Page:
When you think of a Hollywood celebrity, you probably have a particular image in mind. They tend to be tall, tan, and impeccably dressed. They’re told to be—and as a result, most of them are—very thin, and they always seem to be effortlessly happy and smiling.
Hollywood demands perfection. There’s so much pressure on female stars to be a certain size, and to look and act a certain way. Unfortunately, it seems like this has been a longstanding tradition—and one that doesn’t appear to be ending anytime soon.
The Story Of Clara Bow
Clara Bow was a silent film star in the Jazz Age who escaped a hard childhood in Brooklyn with a Hollywood film contract. But that “escape” turned out to be anything but easy. Before landing a contract, she auditioned for years, constantly facing rejections because of her weight. Even when she was a star, making studios major money, the studio executives called her names and belittled her.
She didn’t fit in with Hollywood’s standards for personality for that time, either. She was from a working-class background, and had to put in a ton of work just to earn a bit of respect, while her actress peers tended to come at it with little to no effort. She was more at home with the crew than with her fellow actors.
Bow also didn’t conform to the façade of morality that Hollywood attempted to uphold in that era. Studios put morality clauses into actors’ contracts so that scandals wouldn’t tarnish their reputation and hurt their box office appeal. Hushed abortions were common, because starlets couldn’t be seen getting pregnant out of wedlock.
Bow refused a morality clause and wasn’t ashamed of where she spent her late nights. Other starlets were certainly doing the same things she was, but they just kept it hidden. Bow is quoted as saying, “I’m a curiosity in Hollywood. I’m a big freak, because I’m myself!” Being unashamed and refusing to hide her love life, as well as staying true to her Brooklyn roots and personality, made her an instant outlier in Hollywood society.
Has Hollywood really changed since the Jazz Age? We’d probably like to think so. And sure, morality clauses aren’t a thing anymore and there isn’t nearly as much of a panic if an actress gets pregnant without being married. Social media has also made Hollywood more accessible than ever before, and it’s arguable that we know a bit more now about our favorite stars than when studios completely controlled an actor’s image.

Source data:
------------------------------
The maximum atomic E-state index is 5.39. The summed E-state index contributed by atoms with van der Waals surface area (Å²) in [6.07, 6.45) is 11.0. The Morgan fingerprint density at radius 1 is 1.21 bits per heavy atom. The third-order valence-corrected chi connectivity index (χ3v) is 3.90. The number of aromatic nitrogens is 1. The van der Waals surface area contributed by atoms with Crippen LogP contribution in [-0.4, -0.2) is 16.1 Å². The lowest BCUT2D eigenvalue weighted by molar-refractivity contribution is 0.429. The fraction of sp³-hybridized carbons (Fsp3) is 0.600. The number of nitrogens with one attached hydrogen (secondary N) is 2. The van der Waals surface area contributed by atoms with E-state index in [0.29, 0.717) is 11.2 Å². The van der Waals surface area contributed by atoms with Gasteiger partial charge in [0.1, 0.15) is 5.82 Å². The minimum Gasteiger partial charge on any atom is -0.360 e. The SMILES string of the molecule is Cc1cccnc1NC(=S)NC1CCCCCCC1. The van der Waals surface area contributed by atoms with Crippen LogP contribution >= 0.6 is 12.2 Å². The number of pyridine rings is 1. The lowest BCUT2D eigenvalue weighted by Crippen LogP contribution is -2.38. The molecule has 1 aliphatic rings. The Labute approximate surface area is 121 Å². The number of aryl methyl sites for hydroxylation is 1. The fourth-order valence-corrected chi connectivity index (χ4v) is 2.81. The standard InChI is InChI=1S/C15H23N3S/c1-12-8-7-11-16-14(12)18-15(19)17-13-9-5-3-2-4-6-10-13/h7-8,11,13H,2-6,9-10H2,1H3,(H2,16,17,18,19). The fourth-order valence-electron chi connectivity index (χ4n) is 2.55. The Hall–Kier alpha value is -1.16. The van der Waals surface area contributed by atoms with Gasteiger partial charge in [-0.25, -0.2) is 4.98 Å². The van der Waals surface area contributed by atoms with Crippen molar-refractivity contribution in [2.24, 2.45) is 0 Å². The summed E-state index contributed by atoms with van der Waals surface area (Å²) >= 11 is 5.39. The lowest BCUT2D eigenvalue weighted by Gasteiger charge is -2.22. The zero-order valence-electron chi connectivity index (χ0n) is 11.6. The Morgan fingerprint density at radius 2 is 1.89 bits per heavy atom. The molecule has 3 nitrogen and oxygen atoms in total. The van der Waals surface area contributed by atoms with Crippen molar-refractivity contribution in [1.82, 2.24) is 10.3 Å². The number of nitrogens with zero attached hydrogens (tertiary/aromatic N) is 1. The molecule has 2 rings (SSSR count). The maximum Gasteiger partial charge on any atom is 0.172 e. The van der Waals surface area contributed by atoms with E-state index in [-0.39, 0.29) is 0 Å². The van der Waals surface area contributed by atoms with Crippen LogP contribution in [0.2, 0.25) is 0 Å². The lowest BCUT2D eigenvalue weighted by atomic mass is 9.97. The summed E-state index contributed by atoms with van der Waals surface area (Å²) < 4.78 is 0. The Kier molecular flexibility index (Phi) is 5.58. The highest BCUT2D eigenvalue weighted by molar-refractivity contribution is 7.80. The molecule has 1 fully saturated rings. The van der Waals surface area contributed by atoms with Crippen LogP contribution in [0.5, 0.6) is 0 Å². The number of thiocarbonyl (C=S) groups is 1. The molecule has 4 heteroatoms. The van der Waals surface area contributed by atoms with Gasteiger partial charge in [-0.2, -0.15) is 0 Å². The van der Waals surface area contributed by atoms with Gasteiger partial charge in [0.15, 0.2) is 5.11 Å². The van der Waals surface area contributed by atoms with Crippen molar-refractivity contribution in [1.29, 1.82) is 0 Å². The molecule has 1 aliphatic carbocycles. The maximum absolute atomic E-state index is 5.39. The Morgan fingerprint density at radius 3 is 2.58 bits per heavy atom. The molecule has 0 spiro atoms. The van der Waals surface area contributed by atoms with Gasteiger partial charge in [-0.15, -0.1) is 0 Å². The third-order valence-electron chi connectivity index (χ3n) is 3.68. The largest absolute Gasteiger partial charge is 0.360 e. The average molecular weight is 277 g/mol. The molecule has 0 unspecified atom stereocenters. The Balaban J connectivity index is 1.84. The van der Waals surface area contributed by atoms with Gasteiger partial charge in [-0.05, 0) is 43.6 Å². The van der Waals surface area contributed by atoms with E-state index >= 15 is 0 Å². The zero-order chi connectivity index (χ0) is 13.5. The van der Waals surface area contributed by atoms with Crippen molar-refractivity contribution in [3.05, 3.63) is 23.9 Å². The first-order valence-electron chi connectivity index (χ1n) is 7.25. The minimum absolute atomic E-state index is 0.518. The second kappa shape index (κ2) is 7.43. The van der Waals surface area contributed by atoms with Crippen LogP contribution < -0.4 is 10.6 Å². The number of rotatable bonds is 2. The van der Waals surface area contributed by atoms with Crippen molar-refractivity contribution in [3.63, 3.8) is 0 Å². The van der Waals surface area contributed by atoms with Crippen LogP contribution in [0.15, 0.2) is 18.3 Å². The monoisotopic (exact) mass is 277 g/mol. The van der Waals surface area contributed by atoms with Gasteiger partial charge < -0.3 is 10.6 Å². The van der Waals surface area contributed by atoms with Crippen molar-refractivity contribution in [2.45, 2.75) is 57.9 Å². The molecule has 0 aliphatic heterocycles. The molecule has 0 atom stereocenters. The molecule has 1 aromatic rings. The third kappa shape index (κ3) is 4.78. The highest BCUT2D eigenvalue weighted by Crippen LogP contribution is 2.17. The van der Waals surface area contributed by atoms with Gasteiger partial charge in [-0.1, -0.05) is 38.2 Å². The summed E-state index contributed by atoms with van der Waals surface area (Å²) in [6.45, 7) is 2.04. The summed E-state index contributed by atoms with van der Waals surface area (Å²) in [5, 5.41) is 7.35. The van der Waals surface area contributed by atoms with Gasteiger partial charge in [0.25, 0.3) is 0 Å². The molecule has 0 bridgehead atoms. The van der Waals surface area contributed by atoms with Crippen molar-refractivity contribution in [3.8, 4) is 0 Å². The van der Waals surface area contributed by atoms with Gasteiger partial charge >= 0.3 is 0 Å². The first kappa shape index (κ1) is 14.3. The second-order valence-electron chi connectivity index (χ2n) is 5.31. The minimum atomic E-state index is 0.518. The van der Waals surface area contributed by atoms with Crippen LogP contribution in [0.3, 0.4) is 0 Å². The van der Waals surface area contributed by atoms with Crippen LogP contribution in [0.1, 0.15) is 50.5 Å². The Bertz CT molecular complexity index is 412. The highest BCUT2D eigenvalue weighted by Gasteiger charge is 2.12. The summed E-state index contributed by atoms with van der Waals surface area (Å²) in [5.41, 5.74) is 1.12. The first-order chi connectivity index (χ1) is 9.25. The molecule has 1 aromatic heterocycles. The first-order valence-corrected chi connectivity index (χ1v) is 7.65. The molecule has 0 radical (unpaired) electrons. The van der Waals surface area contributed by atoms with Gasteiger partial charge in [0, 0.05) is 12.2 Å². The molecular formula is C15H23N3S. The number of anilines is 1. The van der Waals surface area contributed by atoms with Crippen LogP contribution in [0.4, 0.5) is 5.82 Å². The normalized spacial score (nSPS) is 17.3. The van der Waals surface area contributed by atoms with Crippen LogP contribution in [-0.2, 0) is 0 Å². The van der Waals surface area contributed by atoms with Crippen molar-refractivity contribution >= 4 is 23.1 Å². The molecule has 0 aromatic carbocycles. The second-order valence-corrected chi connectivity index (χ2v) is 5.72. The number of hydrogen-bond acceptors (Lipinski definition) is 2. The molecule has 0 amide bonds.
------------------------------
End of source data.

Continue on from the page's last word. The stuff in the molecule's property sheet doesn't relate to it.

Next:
However, the idea of acceptance still seems to be very much the same. Only certain people are truly accepted in Hollywood. In today’s increasingly progressive society, Hollywood has also found a way to feign acceptance and open-mindedness while still resorting to its old tricks. For example, instead of being pushed out of movies and struggling to get parts, plus-sized actresses are now hired but cast in stereotypical roles.
In most of the movies they’re in, they seem to portray one of three typical archetypes: the funny one, the villain or the woman who blatantly hates herself for being fat.
It’s not entirely surprising that Hollywood continues to sell unrealistic body standards to women when, as recent events have proven, so many men in Hollywood abuse their power by acting in inappropriate and often abusive ways. In short, it seems that while morality clauses and overt weight discrimination may be a thing of the past, Hollywood is still dealing with a lot of the same old pressures and dynamics.
The More Things Change, the More They Stay the Same in Hollywood
While Hollywood may like to act like it’s very progressive, it actually continues to sell unrealistic beauty standards to women—now they just come in a different and seemingly easier-to-swallow pill. Hollywood pretends to accept a diverse group of women, but the roles for plus-sized women and women of color just aren’t there.
So the wrap-up? Not that much has actually changed since the Jazz Age. Actresses are still expected to look and act a certain way and problematic power dynamics between studio executives and actresses definitely still exist. But how long will it be before there’s some actual change—before Hollywood starts pushing images of normal people in the media without it being some kind of commodity or spectacle? And before the entertainment industry starts taking responsibility for the abuses against women it has continued to allow.